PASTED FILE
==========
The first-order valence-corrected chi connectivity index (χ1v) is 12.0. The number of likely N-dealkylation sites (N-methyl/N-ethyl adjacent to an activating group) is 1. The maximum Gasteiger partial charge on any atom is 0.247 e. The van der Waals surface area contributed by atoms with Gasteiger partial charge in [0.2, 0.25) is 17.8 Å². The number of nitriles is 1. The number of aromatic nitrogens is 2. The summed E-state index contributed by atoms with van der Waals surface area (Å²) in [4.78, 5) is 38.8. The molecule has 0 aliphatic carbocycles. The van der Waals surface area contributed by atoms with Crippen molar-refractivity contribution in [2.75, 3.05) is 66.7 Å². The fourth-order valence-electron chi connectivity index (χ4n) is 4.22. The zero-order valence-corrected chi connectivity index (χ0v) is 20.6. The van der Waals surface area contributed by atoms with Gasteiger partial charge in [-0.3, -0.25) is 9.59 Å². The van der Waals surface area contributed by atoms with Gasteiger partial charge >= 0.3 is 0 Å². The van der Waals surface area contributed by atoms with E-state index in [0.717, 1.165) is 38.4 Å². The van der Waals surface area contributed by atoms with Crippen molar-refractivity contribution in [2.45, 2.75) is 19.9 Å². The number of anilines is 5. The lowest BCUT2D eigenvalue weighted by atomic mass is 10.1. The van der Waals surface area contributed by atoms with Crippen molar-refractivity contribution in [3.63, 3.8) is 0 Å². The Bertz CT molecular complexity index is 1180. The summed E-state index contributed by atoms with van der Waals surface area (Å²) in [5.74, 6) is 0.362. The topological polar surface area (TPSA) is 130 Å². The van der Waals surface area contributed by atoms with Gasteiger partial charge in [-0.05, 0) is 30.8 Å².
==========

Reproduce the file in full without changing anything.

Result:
The first-order valence-corrected chi connectivity index (χ1v) is 12.0. The number of likely N-dealkylation sites (N-methyl/N-ethyl adjacent to an activating group) is 1. The maximum Gasteiger partial charge on any atom is 0.247 e. The van der Waals surface area contributed by atoms with Gasteiger partial charge in [0.2, 0.25) is 17.8 Å². The number of nitriles is 1. The number of aromatic nitrogens is 2. The summed E-state index contributed by atoms with van der Waals surface area (Å²) in [4.78, 5) is 38.8. The molecule has 0 aliphatic carbocycles. The van der Waals surface area contributed by atoms with Crippen molar-refractivity contribution in [2.75, 3.05) is 66.7 Å². The fourth-order valence-electron chi connectivity index (χ4n) is 4.22. The zero-order valence-corrected chi connectivity index (χ0v) is 20.6. The van der Waals surface area contributed by atoms with Gasteiger partial charge in [-0.3, -0.25) is 9.59 Å². The van der Waals surface area contributed by atoms with Gasteiger partial charge >= 0.3 is 0 Å². The van der Waals surface area contributed by atoms with E-state index in [0.717, 1.165) is 38.4 Å². The van der Waals surface area contributed by atoms with Crippen molar-refractivity contribution in [2.45, 2.75) is 19.9 Å². The number of anilines is 5. The lowest BCUT2D eigenvalue weighted by atomic mass is 10.1. The van der Waals surface area contributed by atoms with Crippen molar-refractivity contribution in [3.63, 3.8) is 0 Å². The Bertz CT molecular complexity index is 1180. The summed E-state index contributed by atoms with van der Waals surface area (Å²) in [5.74, 6) is 0.362. The topological polar surface area (TPSA) is 130 Å². The van der Waals surface area contributed by atoms with Gasteiger partial charge in [-0.05, 0) is 30.8 Å².